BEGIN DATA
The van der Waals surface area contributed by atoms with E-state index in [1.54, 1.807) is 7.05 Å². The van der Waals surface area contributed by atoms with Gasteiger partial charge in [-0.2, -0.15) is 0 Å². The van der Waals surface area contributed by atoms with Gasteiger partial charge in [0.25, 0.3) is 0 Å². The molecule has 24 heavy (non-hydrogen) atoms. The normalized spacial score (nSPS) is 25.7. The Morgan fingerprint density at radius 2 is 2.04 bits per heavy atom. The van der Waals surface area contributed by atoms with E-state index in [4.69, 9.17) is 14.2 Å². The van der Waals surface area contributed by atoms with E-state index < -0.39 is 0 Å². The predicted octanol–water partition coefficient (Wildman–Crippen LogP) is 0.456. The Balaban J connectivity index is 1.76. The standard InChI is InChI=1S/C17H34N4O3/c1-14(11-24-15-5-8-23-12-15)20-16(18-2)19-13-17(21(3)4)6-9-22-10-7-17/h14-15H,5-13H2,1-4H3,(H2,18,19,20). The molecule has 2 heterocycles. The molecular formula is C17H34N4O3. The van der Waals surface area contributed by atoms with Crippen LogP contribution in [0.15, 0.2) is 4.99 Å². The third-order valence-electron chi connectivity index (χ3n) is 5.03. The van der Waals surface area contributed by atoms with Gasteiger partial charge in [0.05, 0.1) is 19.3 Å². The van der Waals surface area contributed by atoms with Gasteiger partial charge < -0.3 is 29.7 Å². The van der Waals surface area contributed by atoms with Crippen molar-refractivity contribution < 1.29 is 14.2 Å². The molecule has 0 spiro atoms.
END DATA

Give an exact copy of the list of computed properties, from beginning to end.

The van der Waals surface area contributed by atoms with E-state index in [1.54, 1.807) is 7.05 Å². The van der Waals surface area contributed by atoms with Gasteiger partial charge in [-0.2, -0.15) is 0 Å². The van der Waals surface area contributed by atoms with Gasteiger partial charge in [0.25, 0.3) is 0 Å². The molecule has 24 heavy (non-hydrogen) atoms. The normalized spacial score (nSPS) is 25.7. The Morgan fingerprint density at radius 2 is 2.04 bits per heavy atom. The van der Waals surface area contributed by atoms with E-state index in [4.69, 9.17) is 14.2 Å². The van der Waals surface area contributed by atoms with E-state index < -0.39 is 0 Å². The predicted octanol–water partition coefficient (Wildman–Crippen LogP) is 0.456. The Balaban J connectivity index is 1.76. The standard InChI is InChI=1S/C17H34N4O3/c1-14(11-24-15-5-8-23-12-15)20-16(18-2)19-13-17(21(3)4)6-9-22-10-7-17/h14-15H,5-13H2,1-4H3,(H2,18,19,20). The molecule has 2 heterocycles. The molecular formula is C17H34N4O3. The van der Waals surface area contributed by atoms with Crippen LogP contribution in [0.15, 0.2) is 4.99 Å². The third-order valence-electron chi connectivity index (χ3n) is 5.03. The van der Waals surface area contributed by atoms with Gasteiger partial charge in [0.05, 0.1) is 19.3 Å². The van der Waals surface area contributed by atoms with Gasteiger partial charge < -0.3 is 29.7 Å². The van der Waals surface area contributed by atoms with Crippen molar-refractivity contribution < 1.29 is 14.2 Å². The molecule has 0 spiro atoms.